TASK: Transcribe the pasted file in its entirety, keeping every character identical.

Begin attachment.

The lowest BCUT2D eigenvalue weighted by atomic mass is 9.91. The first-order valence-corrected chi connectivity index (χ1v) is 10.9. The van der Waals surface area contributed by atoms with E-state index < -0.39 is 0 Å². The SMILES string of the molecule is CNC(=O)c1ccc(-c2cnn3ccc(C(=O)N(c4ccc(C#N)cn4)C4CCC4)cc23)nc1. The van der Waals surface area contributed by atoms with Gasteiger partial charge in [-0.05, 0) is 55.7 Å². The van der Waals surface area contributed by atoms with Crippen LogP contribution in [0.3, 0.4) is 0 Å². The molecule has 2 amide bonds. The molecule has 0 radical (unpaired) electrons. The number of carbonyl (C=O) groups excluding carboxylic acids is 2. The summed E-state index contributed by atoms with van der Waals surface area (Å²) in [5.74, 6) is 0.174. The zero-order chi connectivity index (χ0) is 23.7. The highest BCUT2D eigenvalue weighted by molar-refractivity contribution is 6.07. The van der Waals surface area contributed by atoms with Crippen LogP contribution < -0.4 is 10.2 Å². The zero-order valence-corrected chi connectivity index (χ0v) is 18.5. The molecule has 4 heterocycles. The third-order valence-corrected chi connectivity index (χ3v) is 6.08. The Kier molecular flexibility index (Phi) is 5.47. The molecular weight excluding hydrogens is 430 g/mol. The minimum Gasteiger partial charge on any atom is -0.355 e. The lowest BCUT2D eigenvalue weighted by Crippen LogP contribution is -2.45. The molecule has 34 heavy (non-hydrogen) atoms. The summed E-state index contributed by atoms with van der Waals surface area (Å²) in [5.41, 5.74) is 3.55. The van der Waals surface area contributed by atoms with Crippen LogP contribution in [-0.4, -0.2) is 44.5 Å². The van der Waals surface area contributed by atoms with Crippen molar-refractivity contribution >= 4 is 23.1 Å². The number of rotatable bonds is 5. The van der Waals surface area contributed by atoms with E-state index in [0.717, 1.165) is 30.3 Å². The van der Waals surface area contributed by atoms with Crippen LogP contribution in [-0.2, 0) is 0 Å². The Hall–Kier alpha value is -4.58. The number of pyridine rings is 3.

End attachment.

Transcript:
The lowest BCUT2D eigenvalue weighted by atomic mass is 9.91. The first-order valence-corrected chi connectivity index (χ1v) is 10.9. The van der Waals surface area contributed by atoms with E-state index < -0.39 is 0 Å². The SMILES string of the molecule is CNC(=O)c1ccc(-c2cnn3ccc(C(=O)N(c4ccc(C#N)cn4)C4CCC4)cc23)nc1. The van der Waals surface area contributed by atoms with Gasteiger partial charge in [-0.05, 0) is 55.7 Å². The van der Waals surface area contributed by atoms with Crippen LogP contribution in [0.3, 0.4) is 0 Å². The molecule has 2 amide bonds. The molecule has 0 radical (unpaired) electrons. The number of carbonyl (C=O) groups excluding carboxylic acids is 2. The summed E-state index contributed by atoms with van der Waals surface area (Å²) in [5.74, 6) is 0.174. The zero-order chi connectivity index (χ0) is 23.7. The highest BCUT2D eigenvalue weighted by molar-refractivity contribution is 6.07. The van der Waals surface area contributed by atoms with Crippen LogP contribution < -0.4 is 10.2 Å². The zero-order valence-corrected chi connectivity index (χ0v) is 18.5. The molecule has 4 heterocycles. The third-order valence-corrected chi connectivity index (χ3v) is 6.08. The Kier molecular flexibility index (Phi) is 5.47. The molecular weight excluding hydrogens is 430 g/mol. The minimum Gasteiger partial charge on any atom is -0.355 e. The lowest BCUT2D eigenvalue weighted by Crippen LogP contribution is -2.45. The molecule has 34 heavy (non-hydrogen) atoms. The summed E-state index contributed by atoms with van der Waals surface area (Å²) in [5.41, 5.74) is 3.55. The van der Waals surface area contributed by atoms with Crippen LogP contribution in [-0.4, -0.2) is 44.5 Å². The van der Waals surface area contributed by atoms with Crippen molar-refractivity contribution >= 4 is 23.1 Å². The number of rotatable bonds is 5. The van der Waals surface area contributed by atoms with E-state index in [0.717, 1.165) is 30.3 Å². The van der Waals surface area contributed by atoms with Crippen LogP contribution in [-0.2, 0) is 0 Å². The Hall–Kier alpha value is -4.58. The number of pyridine rings is 3.